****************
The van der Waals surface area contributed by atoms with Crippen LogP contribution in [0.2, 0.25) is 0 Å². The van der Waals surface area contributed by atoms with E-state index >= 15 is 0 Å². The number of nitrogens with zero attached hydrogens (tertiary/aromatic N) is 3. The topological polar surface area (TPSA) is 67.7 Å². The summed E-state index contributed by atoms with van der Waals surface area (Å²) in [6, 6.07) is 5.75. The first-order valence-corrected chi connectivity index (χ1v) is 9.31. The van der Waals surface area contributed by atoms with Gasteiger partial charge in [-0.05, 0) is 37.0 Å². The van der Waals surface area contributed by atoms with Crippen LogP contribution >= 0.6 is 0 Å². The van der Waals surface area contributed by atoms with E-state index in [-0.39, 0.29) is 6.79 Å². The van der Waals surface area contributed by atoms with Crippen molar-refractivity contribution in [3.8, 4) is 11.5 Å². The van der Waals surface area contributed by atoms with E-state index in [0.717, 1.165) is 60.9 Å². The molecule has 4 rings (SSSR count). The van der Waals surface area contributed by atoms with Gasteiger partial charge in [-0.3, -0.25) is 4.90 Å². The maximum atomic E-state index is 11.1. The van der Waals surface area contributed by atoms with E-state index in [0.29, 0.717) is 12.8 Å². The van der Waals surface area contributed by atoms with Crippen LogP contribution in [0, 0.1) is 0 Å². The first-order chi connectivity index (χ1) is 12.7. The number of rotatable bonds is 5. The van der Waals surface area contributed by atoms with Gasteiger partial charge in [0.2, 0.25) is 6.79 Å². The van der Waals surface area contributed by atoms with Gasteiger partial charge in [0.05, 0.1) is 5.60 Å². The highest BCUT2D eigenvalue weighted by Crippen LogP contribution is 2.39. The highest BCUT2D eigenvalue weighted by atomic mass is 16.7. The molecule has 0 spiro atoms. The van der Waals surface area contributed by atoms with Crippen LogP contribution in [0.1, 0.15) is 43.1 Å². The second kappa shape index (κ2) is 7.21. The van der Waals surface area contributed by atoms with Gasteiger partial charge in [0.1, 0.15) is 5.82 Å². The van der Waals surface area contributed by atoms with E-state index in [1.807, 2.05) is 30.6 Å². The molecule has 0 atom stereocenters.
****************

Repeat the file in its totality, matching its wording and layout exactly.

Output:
The van der Waals surface area contributed by atoms with Crippen LogP contribution in [0.2, 0.25) is 0 Å². The van der Waals surface area contributed by atoms with E-state index >= 15 is 0 Å². The number of nitrogens with zero attached hydrogens (tertiary/aromatic N) is 3. The topological polar surface area (TPSA) is 67.7 Å². The summed E-state index contributed by atoms with van der Waals surface area (Å²) in [6, 6.07) is 5.75. The first-order valence-corrected chi connectivity index (χ1v) is 9.31. The van der Waals surface area contributed by atoms with Gasteiger partial charge in [-0.05, 0) is 37.0 Å². The van der Waals surface area contributed by atoms with Crippen LogP contribution >= 0.6 is 0 Å². The van der Waals surface area contributed by atoms with E-state index in [-0.39, 0.29) is 6.79 Å². The van der Waals surface area contributed by atoms with Crippen molar-refractivity contribution in [3.8, 4) is 11.5 Å². The van der Waals surface area contributed by atoms with E-state index in [0.717, 1.165) is 60.9 Å². The molecule has 4 rings (SSSR count). The van der Waals surface area contributed by atoms with Gasteiger partial charge in [-0.3, -0.25) is 4.90 Å². The maximum atomic E-state index is 11.1. The van der Waals surface area contributed by atoms with E-state index in [0.29, 0.717) is 12.8 Å². The van der Waals surface area contributed by atoms with Crippen LogP contribution in [0, 0.1) is 0 Å². The first-order chi connectivity index (χ1) is 12.7. The number of rotatable bonds is 5. The van der Waals surface area contributed by atoms with Gasteiger partial charge in [0.2, 0.25) is 6.79 Å². The van der Waals surface area contributed by atoms with Gasteiger partial charge in [0.05, 0.1) is 5.60 Å². The highest BCUT2D eigenvalue weighted by Crippen LogP contribution is 2.39. The highest BCUT2D eigenvalue weighted by atomic mass is 16.7. The molecule has 0 spiro atoms. The van der Waals surface area contributed by atoms with Crippen LogP contribution in [0.1, 0.15) is 43.1 Å². The second kappa shape index (κ2) is 7.21. The van der Waals surface area contributed by atoms with Gasteiger partial charge in [0.1, 0.15) is 5.82 Å². The van der Waals surface area contributed by atoms with E-state index in [1.807, 2.05) is 30.6 Å². The molecule has 0 atom stereocenters.